Critical Reasoning: The Manhattan book was useful in delineating the different types of questions asked. The thing with Critical Reasoning is that the more questions you solve, the better you get. I concentrated on solving questions from all possible sources. I exhausted all questions from the OG13 as well as from OG16 Verbal. I also solved almost all questions from the Manhattan App (which is free for a limited time period) and from the Veritas Question Bank.

Reading Comprehension: In the first few mocks, my abysmal performance in SC hid the fact that I was making errors in RC as well. However, in the later ones, I realized I was making at least 1 error per RC. Wanting to improve on this, I searched for a few RC strategies online and found the brilliant Gin’s RC Tips on GMATClub. The point which helped me the most was the part about agreeing or disagreeing vehemently with the author. This helped me grasp the RC better and solving the questions post that was an easy task. I would recommend everyone to check the document out.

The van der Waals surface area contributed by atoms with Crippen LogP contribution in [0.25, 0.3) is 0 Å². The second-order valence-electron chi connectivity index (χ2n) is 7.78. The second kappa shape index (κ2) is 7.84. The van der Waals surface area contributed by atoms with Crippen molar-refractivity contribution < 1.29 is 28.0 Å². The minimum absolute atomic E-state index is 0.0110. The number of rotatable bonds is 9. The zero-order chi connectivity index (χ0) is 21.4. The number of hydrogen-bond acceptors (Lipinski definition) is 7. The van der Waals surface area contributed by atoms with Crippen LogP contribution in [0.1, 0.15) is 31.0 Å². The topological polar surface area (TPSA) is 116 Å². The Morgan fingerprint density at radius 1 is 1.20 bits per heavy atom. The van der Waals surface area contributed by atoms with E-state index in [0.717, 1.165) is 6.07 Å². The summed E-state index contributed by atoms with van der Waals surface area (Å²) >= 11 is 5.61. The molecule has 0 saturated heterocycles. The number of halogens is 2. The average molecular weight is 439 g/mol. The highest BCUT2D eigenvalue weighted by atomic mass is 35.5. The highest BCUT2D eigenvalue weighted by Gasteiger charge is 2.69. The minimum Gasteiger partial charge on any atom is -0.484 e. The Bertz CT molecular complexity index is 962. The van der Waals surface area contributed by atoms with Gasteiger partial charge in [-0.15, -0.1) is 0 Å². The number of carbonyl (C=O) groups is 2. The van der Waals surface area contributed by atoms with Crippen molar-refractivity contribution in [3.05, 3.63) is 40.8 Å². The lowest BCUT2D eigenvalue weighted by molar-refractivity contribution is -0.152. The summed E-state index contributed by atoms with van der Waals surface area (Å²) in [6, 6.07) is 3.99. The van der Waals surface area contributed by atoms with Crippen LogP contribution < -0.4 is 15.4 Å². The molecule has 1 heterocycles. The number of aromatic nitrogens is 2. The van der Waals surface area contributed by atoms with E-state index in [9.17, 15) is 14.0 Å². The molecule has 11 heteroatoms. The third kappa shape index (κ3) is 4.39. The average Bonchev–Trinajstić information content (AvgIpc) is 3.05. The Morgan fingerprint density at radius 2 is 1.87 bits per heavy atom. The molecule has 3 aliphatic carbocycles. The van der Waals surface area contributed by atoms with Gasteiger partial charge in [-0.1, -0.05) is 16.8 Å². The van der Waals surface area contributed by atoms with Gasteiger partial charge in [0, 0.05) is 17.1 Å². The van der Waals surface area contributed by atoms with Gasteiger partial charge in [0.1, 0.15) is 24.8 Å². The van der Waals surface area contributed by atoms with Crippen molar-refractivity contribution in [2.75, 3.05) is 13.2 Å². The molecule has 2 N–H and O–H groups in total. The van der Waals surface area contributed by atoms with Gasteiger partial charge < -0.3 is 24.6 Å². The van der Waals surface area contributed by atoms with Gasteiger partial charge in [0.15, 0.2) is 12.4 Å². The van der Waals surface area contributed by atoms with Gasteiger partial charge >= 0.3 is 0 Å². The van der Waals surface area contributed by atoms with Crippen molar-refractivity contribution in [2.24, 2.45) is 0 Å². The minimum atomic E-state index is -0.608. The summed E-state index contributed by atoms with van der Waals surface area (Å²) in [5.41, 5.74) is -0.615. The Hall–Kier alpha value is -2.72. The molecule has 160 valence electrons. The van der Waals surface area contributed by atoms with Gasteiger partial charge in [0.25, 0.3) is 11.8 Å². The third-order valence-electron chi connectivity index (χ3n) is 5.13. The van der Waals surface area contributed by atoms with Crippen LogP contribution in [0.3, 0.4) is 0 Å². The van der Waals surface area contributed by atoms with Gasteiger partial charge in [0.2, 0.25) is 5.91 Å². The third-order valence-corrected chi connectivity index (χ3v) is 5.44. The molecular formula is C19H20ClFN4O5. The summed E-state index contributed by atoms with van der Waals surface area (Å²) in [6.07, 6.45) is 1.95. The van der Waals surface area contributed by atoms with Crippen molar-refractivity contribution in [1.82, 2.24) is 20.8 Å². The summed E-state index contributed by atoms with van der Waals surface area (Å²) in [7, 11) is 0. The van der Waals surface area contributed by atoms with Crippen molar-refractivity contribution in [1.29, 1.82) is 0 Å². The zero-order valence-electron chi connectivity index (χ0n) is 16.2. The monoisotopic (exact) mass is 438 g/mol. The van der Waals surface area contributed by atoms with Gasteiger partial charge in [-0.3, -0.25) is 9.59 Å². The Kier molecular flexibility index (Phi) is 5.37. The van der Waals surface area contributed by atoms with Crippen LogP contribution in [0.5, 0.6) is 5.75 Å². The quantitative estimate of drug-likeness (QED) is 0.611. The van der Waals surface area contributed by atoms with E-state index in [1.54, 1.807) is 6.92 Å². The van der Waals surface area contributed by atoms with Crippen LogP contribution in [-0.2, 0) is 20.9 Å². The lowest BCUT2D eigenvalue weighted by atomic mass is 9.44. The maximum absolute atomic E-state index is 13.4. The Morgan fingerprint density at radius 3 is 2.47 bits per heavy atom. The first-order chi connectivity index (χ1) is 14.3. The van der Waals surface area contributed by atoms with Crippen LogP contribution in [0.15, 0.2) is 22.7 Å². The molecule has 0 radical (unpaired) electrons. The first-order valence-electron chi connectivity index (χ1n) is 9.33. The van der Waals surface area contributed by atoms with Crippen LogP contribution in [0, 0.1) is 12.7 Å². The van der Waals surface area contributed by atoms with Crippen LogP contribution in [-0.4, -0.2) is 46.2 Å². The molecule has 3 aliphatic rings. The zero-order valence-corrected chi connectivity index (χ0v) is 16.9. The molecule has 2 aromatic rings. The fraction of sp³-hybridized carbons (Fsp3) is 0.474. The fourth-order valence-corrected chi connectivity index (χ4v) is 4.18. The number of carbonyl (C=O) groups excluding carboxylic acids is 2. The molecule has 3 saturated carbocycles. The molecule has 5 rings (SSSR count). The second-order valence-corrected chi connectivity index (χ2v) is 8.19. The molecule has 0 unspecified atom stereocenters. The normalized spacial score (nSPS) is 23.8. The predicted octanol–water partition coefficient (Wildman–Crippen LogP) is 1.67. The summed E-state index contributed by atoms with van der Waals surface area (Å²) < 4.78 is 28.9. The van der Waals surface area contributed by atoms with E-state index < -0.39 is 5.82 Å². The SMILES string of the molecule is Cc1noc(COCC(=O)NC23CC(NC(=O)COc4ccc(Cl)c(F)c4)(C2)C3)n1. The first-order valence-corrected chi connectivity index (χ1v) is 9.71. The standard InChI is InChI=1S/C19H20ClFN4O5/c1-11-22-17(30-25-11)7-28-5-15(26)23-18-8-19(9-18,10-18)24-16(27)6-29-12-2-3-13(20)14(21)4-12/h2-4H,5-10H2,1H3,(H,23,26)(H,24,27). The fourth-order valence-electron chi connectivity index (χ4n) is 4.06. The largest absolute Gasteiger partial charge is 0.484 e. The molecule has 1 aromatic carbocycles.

Parting thoughts:

  1. Don’t overdo the prep: Since I had less time to take the GMAT, I went a bit overboard with my prep initially. I solved the entire CR of OG in a day and had CR phobia the next few days. So my suggestion is to take it easy and to stop studying if your mind is exhausted.
  1. Get accustomed to the exam: Try and mimic the actual GMAT as much as you can. Solve the AWA and IR section as well wherever possible. Take the obligatory breaks if you want and eat the same stuff you would eat during the final exam.
  1. Keep a pair of earplugs with you as standby: The good folks at the Mumbai center provided me with one. However, since I had never taken an exam with earplugs, I didn’t find it necessary. However, the inside of the test center is pretty quiet. So any noise made by any candidate is amplified many fold and could distract you from the exam. Having the earplugs would be handy in such a case.